Cape Town – The Angolan government is working with Standard Bank to ensure the availability of enough capital to keep specific industries afloat, as its economic mainstay, oil, takes a beating.
Investors are cautious after the more than 50% drop in the oil price and recent credit rating downgrades in Angola. Oil export revenue accounts for close to 98% of total export revenue in Angola, which is the second-largest oil producer in sub-Saharan Africa behind Nigeria.
Executive Head of Corporate and Investment Banking for Standard Bank Angola, Luis Teles, said in a statement on Thursday the group has been in discussions with the government and the central bank and will work to ensure enough dollars can be provided to help specific industries, like the food and oil industries.
“We are certainly seeing the government moving quickly to counter the negative effects of the drop in the oil price. The government is pushing hard to diversify the economy and is co-ordinating with the Central Bank to find new ways to incentivise banks to lend more to the real economy,” he said.
“There is no derivative exchange for example, and we are busy with discussions to improve access to capital and create more liquidity,” says Teles.
Other important facilitation roles being played include pushing for more local content development and production by advising local investors at a strategic level; raising financing for production facilities; advising on mergers and acquisitions; the provision of financing for joint venture structures; trade and receivables finance down the value chain and bridge facilities for equity investors.
The government had planned for an $80 dollar per barrel oil price in 2015, but had to revise that down to just $40 after the crude oil plunge that started in June last year. This meant it had to reduce $14bn off this year’s budget and raise its budget deficit expectation to at least 7% of GDP.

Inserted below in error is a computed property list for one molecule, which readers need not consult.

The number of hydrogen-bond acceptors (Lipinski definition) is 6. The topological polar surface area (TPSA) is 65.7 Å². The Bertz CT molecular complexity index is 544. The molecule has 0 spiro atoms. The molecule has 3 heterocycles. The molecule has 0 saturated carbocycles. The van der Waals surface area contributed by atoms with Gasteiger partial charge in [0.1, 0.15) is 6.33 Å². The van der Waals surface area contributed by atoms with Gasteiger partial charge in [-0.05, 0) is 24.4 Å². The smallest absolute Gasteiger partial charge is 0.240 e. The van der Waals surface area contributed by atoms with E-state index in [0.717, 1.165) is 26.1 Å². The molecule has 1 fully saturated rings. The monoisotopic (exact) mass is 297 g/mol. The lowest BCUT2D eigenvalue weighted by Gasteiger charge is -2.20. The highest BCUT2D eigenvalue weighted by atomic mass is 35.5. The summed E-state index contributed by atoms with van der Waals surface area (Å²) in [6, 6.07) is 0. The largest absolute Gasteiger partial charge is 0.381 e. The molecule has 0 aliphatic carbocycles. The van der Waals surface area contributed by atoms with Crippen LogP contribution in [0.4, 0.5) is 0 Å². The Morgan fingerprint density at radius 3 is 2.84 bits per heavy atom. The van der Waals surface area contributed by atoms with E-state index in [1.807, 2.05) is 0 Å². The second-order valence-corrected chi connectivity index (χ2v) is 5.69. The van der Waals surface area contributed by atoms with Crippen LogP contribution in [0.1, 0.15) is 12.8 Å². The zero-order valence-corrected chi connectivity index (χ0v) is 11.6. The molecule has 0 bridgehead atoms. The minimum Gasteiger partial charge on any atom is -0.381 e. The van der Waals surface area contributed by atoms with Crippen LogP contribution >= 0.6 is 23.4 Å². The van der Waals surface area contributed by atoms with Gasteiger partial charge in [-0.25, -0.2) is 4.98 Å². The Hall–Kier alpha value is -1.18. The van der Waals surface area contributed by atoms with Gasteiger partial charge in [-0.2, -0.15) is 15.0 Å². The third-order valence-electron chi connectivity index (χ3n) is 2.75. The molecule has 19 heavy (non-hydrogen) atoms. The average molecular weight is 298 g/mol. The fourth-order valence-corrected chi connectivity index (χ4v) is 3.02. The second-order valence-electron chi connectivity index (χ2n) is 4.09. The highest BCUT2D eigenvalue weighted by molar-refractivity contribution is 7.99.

The Angolan government needs to raise funding to finance the 7% deficit. While its view is that the oil price will not go back to $100 a barrel any time soon, it feels the price could be above $60 in the second half of the year.
The US Energy Information Administration estimates that Angola earned $24bn in net oil export revenue in 2014 (unadjusted for inflation), $3bn less than in 2013 because of decreased production and the decline in average annual crude oil prices.
According to the US Energy Information Administration the vast majority of Angola’s natural gas production is associated gas at oil fields, and it is vented and flared (burned off) or re-injected into oil wells to enhance oil recovery.
There is however a lack of the infrastructure needed to commercialise more of Angola’s natural gas resources.
Teles said significant development opportunities exist, including in the downstream sector but it is all about balancing timing.
“This could be a good time to invest. The country is keen to attract foreign direct investment and is making it easier and faster to come in.
"Investors can then take time to find a local partner and invest in their structures without feeling pressure to be profitable immediately. Of course, when the oil price increases, the growth potential will arise quickly again,” said Teles.